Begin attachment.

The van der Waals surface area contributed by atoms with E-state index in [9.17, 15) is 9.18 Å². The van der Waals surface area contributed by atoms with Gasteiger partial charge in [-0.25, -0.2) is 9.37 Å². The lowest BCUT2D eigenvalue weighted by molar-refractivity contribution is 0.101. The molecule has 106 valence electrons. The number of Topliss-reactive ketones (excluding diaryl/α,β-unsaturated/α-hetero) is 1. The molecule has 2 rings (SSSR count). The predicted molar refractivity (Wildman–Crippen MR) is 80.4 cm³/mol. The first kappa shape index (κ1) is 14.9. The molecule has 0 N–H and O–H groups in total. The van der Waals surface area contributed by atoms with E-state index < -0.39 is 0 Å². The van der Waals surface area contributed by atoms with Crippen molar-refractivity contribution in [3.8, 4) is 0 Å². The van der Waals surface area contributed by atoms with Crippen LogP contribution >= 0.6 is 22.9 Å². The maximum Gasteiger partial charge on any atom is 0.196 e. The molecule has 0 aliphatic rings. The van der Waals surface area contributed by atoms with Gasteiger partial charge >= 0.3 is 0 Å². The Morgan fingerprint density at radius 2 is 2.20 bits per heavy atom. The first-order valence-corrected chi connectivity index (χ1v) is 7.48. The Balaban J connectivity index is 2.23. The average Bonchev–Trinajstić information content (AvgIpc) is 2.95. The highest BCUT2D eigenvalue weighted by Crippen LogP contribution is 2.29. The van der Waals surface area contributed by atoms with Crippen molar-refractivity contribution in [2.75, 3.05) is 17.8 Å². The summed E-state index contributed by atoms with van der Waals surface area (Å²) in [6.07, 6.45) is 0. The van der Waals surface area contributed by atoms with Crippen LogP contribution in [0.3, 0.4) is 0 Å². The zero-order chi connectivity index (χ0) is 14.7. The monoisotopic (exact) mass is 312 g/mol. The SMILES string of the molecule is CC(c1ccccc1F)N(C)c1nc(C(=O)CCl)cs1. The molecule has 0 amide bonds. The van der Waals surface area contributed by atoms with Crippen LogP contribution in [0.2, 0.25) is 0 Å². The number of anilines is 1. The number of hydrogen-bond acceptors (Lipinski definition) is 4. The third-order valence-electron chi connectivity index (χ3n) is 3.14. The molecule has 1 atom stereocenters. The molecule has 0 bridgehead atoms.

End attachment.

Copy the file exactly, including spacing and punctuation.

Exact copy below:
The van der Waals surface area contributed by atoms with E-state index in [9.17, 15) is 9.18 Å². The van der Waals surface area contributed by atoms with Gasteiger partial charge in [-0.25, -0.2) is 9.37 Å². The lowest BCUT2D eigenvalue weighted by molar-refractivity contribution is 0.101. The molecule has 106 valence electrons. The number of Topliss-reactive ketones (excluding diaryl/α,β-unsaturated/α-hetero) is 1. The molecule has 2 rings (SSSR count). The predicted molar refractivity (Wildman–Crippen MR) is 80.4 cm³/mol. The first kappa shape index (κ1) is 14.9. The molecule has 0 N–H and O–H groups in total. The van der Waals surface area contributed by atoms with E-state index < -0.39 is 0 Å². The van der Waals surface area contributed by atoms with Crippen molar-refractivity contribution in [3.8, 4) is 0 Å². The van der Waals surface area contributed by atoms with Crippen LogP contribution >= 0.6 is 22.9 Å². The maximum Gasteiger partial charge on any atom is 0.196 e. The molecule has 0 aliphatic rings. The van der Waals surface area contributed by atoms with Gasteiger partial charge >= 0.3 is 0 Å². The Morgan fingerprint density at radius 2 is 2.20 bits per heavy atom. The first-order valence-corrected chi connectivity index (χ1v) is 7.48. The Balaban J connectivity index is 2.23. The average Bonchev–Trinajstić information content (AvgIpc) is 2.95. The highest BCUT2D eigenvalue weighted by Crippen LogP contribution is 2.29. The van der Waals surface area contributed by atoms with Crippen molar-refractivity contribution in [2.75, 3.05) is 17.8 Å². The summed E-state index contributed by atoms with van der Waals surface area (Å²) in [6.07, 6.45) is 0. The van der Waals surface area contributed by atoms with Crippen LogP contribution in [0.3, 0.4) is 0 Å². The zero-order chi connectivity index (χ0) is 14.7. The monoisotopic (exact) mass is 312 g/mol. The SMILES string of the molecule is CC(c1ccccc1F)N(C)c1nc(C(=O)CCl)cs1. The molecule has 0 amide bonds. The van der Waals surface area contributed by atoms with Crippen LogP contribution in [0.2, 0.25) is 0 Å². The number of anilines is 1. The number of hydrogen-bond acceptors (Lipinski definition) is 4. The third-order valence-electron chi connectivity index (χ3n) is 3.14. The molecule has 1 atom stereocenters. The molecule has 0 bridgehead atoms.